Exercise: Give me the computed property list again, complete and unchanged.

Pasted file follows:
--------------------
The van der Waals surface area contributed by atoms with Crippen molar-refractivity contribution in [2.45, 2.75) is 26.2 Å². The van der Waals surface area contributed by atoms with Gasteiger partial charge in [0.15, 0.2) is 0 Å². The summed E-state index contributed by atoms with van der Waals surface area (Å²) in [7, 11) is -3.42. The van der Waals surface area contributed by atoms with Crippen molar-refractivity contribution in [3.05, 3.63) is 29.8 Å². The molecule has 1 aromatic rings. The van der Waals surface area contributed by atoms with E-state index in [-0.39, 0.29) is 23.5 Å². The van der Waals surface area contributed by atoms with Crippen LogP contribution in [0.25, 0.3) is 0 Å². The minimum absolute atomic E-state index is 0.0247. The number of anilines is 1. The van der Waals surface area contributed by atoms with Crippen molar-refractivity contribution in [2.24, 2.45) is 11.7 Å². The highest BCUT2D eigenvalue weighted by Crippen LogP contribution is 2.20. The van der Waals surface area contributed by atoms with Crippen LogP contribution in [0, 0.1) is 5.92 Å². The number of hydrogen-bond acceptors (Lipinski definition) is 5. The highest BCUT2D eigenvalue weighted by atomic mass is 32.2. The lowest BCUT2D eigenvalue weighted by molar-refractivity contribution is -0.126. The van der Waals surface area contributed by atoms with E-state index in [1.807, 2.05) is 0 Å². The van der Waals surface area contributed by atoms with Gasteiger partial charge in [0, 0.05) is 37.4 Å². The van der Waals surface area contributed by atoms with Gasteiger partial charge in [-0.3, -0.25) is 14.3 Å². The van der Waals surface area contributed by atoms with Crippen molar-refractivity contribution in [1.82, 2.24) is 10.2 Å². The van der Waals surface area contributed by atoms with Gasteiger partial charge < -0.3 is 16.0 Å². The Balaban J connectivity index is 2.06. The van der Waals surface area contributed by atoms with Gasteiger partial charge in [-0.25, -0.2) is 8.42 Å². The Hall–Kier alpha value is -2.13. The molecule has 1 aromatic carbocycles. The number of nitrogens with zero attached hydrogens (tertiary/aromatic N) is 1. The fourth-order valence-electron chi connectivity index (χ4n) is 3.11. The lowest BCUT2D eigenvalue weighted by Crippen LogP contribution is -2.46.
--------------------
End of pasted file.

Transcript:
The van der Waals surface area contributed by atoms with Crippen molar-refractivity contribution in [2.45, 2.75) is 26.2 Å². The van der Waals surface area contributed by atoms with Gasteiger partial charge in [0.15, 0.2) is 0 Å². The summed E-state index contributed by atoms with van der Waals surface area (Å²) in [7, 11) is -3.42. The van der Waals surface area contributed by atoms with Crippen molar-refractivity contribution in [3.05, 3.63) is 29.8 Å². The molecule has 1 aromatic rings. The van der Waals surface area contributed by atoms with E-state index in [-0.39, 0.29) is 23.5 Å². The van der Waals surface area contributed by atoms with Crippen LogP contribution in [0.25, 0.3) is 0 Å². The minimum absolute atomic E-state index is 0.0247. The number of anilines is 1. The van der Waals surface area contributed by atoms with Crippen molar-refractivity contribution in [2.24, 2.45) is 11.7 Å². The highest BCUT2D eigenvalue weighted by Crippen LogP contribution is 2.20. The van der Waals surface area contributed by atoms with Crippen LogP contribution in [0, 0.1) is 5.92 Å². The number of hydrogen-bond acceptors (Lipinski definition) is 5. The highest BCUT2D eigenvalue weighted by atomic mass is 32.2. The lowest BCUT2D eigenvalue weighted by molar-refractivity contribution is -0.126. The van der Waals surface area contributed by atoms with E-state index in [1.807, 2.05) is 0 Å². The van der Waals surface area contributed by atoms with Gasteiger partial charge in [0, 0.05) is 37.4 Å². The van der Waals surface area contributed by atoms with Gasteiger partial charge in [-0.3, -0.25) is 14.3 Å². The van der Waals surface area contributed by atoms with Crippen molar-refractivity contribution in [1.82, 2.24) is 10.2 Å². The van der Waals surface area contributed by atoms with Gasteiger partial charge < -0.3 is 16.0 Å². The Balaban J connectivity index is 2.06. The van der Waals surface area contributed by atoms with Gasteiger partial charge in [-0.25, -0.2) is 8.42 Å². The Hall–Kier alpha value is -2.13. The molecule has 1 aromatic carbocycles. The number of nitrogens with zero attached hydrogens (tertiary/aromatic N) is 1. The fourth-order valence-electron chi connectivity index (χ4n) is 3.11. The lowest BCUT2D eigenvalue weighted by Crippen LogP contribution is -2.46.